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Do const member functions call only const member functions?

class Transmitter{
  const static string msg;
  mutable int size;
  public: 
    void xmit() const{
    size = compute();
    cout<<msg;
  }
  private:
   int compute() const{return 5;}
};

 string const Transmitter::msg = "beep";

 int main(){
   Transmitter t;
   t.xmit();
   return EXIT_SUCCESS;
 }

If i dont make compute() a const, then the compiler complains. Is it because since a const member function is not allowed to modify members, it wont allow any calls to non-consts since it would mean that the const member function would be 'indirectly' modifying the data members?

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5 Answers 5

Is it because since a const member function is not allowed to modify members, it wont allow any calls to non-consts since it would mean that the const member function would be 'indirectly' modifying the data members?

Yes.

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Yes: const member functions only see the const version of the class, which means the compiler will not find any non-const members (data or functions) inside a const member function.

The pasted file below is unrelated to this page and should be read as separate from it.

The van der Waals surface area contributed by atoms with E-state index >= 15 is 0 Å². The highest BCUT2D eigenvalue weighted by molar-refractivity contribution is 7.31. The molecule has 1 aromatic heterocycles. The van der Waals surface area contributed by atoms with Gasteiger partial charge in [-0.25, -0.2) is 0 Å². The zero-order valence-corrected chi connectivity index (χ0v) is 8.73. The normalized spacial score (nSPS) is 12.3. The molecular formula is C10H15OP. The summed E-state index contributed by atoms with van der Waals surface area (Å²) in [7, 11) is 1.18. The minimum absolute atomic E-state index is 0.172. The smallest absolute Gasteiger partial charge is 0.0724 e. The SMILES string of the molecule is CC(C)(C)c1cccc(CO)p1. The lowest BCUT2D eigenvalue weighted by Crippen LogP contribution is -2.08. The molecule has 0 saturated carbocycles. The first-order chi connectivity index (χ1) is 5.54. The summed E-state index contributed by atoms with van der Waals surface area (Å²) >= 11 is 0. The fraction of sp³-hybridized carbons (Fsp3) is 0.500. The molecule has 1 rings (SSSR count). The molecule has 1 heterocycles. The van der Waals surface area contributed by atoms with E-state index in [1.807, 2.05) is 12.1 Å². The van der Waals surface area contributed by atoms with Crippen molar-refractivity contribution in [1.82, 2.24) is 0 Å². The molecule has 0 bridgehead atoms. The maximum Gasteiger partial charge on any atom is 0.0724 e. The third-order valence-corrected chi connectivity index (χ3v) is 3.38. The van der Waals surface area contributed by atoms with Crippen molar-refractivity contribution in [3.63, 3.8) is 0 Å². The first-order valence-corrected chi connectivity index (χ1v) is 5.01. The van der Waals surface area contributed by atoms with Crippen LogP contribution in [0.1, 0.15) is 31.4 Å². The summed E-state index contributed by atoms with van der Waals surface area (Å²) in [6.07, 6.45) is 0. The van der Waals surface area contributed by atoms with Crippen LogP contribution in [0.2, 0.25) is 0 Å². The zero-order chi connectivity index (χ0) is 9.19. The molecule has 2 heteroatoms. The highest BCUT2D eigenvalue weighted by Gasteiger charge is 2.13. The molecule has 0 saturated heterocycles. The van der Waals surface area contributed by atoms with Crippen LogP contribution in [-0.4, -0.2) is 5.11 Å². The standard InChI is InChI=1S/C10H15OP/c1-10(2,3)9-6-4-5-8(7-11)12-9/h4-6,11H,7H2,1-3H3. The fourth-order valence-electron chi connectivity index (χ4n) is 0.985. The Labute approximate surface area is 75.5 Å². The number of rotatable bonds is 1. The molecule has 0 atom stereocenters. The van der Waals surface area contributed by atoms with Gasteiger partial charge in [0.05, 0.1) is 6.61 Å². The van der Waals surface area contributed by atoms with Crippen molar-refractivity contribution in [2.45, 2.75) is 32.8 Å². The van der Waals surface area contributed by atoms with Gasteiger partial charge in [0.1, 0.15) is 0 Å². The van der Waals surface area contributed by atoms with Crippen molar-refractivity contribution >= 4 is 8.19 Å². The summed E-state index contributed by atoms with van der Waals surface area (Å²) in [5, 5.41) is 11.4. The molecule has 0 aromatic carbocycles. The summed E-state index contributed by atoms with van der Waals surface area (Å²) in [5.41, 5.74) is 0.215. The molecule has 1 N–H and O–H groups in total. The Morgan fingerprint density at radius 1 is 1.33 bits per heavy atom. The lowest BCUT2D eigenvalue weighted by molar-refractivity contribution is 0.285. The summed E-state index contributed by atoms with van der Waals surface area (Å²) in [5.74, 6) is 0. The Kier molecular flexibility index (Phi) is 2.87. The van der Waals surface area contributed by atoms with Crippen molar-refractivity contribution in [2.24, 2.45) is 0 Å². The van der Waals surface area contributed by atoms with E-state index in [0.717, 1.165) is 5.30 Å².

This effect propagates to const objects (instances) of the class, where only const members are accessible.

When applied correctly, const will allow for the programmer to check his use of the class and make sure no unwanted changes are made to any objects that shouldn't be changed.

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Yes. When you call 'xmit()', its 'this' pointer will be const, meaning you can't then call a non-const method from there, hence 'compute()' must be const

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As others have said; yes.

If there is a particular reason you want compute to be non const, for example if it uses some local cache to store calculations, then you can still call it from other functions that are declared const by declaring a const version

  private:
       int compute() const{return ( const_cast<Transmitter*>(this)->compute());}
       int compute() {return 5;}
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Better solution for this would be to declare the cache as mutable to explicitly state it's allowed to change during const operations. –  John Holecek Jan 6 '11 at 12:28
    
For simple caching I would agree, but for more complex functionality involving other functions this is a well established technique that is worth knowing –  David Sykes Jan 6 '11 at 12:55

Your assertion and your analysis are both correct.

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